Association between pertuzumab-associated diarrhea/rash and survival outcomes

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Association between pertuzumab-associated diarrhea/rash and survival outcomes

Friday, 08.01.2021

Arlindo R. Ferreira1,2,3,a, Sofia Ferreira1,4,a, Matteo Lambertini1,5,6, Christian Maurer1,7, Samuel Martel1,8, Luis Costa2, Noam Ponde1,9,b, Evandro de Azambuja1,b

a - Co-first authors

b - Co-last authors

1 - Institut Jules Bordet, L’Université Libre de Bruxelles (U.L.B), Belgium

2 - Hospital de Santa Maria and Instituto de Medicina Molecular, Faculdade de Medicina, Universidade de Lisboa, Portugal

3 - Breast Unit, Champalimaud Clinical Center, Champalimaud Foundation, Portugal

4 - Instituto Português de Oncologia de Lisboa Francisco Gentil, Portugal

5 - IRCCS Ospedale Policlinico San Martino, Genova, Italy

6 - University of Genova, Genova, Italy

7 - Department I of Internal Medicine, Center for Integrated Oncology Aachen Bonn Cologne Duesseldorf and University of Cologne, Germany

8 - CISSS Montérégie-centre/Hôpital Charles-Lemoyne, Canada

9 - AC Carmargo Cancer Center, São Paulo, Brazil

Background: Skin rash and diarrhoea are known side-effects of pertuzumab. Studies with other anti-HER2 agents suggested that adverse events correlate with patient outcomes. In this exploratory cohort of patients with metastatic HER2-positive breast cancer included in the CLEOPATRA trial we evaluated the value of rash and diarrhoea as prognostic markers and as predictors of pertuzumab benefit. Methods: This is a retrospective analysis of the multicenter, prospective, randomised CLEOPATRA trial. We defined two analytic cohorts: cohort 1 (C1) included patients from treatment initiation, and cohort 2 (C2) included patients after discontinuation of docetaxel. A landmark analysis was introduced to deal with immortal-time bias. Study endpoints were progression-free survival (PFS) and overall survival (OS). Univariable and multivariable Cox proportional hazards models were used. Results: Of the 808 patients and after application of the landmark analysis, C1 and C2 included 777 and 518 patients, respectively. In C1, rash occurred in 271 patients (34.9%) and diarrhoea in 470 (60.5%). Rash was prognostic for PFS and OS (C1: adjusted hazard ratio [aHR] = 0.66 [95% CI = 0.48–0.91], p = 0.010]; C2: aHR 0.52 [95% CI = 0.30–0.89], p = 0.018) in both cohorts, while diarrhoea was only prognostic for PFS in cohort 2 (aHR = 0.65 [95% CI = 0.46–0.91], p = 0.011). Rash and diarrhoea were not predictive of pertuzumab benefit (in terms of PFS/OS) in the two cohorts. Conclusions: In patients treated with pertuzumab, trastuzumab, and docetaxel, rash is prognostic whenever it occurs during treatment, while diarrhoea only has prognostic value when occurring after docetaxel discontinuation. However, neither rash nor diarrhoea predict pertuzumab benefit.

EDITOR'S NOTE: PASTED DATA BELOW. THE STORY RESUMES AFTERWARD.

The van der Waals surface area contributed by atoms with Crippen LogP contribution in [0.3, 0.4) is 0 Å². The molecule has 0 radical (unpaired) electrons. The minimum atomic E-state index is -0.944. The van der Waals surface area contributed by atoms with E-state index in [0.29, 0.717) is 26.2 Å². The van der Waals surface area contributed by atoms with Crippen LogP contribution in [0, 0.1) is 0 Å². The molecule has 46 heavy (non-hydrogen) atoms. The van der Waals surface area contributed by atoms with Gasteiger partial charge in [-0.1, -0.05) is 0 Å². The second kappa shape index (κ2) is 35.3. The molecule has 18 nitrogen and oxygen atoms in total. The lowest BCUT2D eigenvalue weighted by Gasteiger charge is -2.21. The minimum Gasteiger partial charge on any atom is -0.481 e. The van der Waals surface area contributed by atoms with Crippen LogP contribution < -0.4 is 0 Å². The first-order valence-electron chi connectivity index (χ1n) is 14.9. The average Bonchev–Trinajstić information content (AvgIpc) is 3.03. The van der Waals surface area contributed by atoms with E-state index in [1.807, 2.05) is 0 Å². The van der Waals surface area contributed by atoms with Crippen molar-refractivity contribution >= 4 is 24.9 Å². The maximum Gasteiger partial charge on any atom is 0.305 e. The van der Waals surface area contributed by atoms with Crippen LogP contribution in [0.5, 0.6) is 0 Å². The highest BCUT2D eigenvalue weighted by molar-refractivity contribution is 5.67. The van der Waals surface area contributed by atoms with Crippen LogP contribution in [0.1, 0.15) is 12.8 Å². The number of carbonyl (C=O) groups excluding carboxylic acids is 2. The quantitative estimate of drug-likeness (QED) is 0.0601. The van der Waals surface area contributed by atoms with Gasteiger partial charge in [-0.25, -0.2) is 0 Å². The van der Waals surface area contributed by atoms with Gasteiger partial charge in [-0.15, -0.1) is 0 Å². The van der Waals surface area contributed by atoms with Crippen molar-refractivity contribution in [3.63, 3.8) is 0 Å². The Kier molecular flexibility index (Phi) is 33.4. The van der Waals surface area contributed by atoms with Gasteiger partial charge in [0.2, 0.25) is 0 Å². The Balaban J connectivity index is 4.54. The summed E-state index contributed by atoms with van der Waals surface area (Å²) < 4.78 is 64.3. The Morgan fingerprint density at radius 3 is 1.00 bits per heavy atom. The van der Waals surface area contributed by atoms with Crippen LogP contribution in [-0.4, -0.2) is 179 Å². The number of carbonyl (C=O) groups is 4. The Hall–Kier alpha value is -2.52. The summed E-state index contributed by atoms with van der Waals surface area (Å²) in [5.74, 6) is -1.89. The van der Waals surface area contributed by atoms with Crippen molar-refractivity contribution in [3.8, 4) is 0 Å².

European Journal of Cancer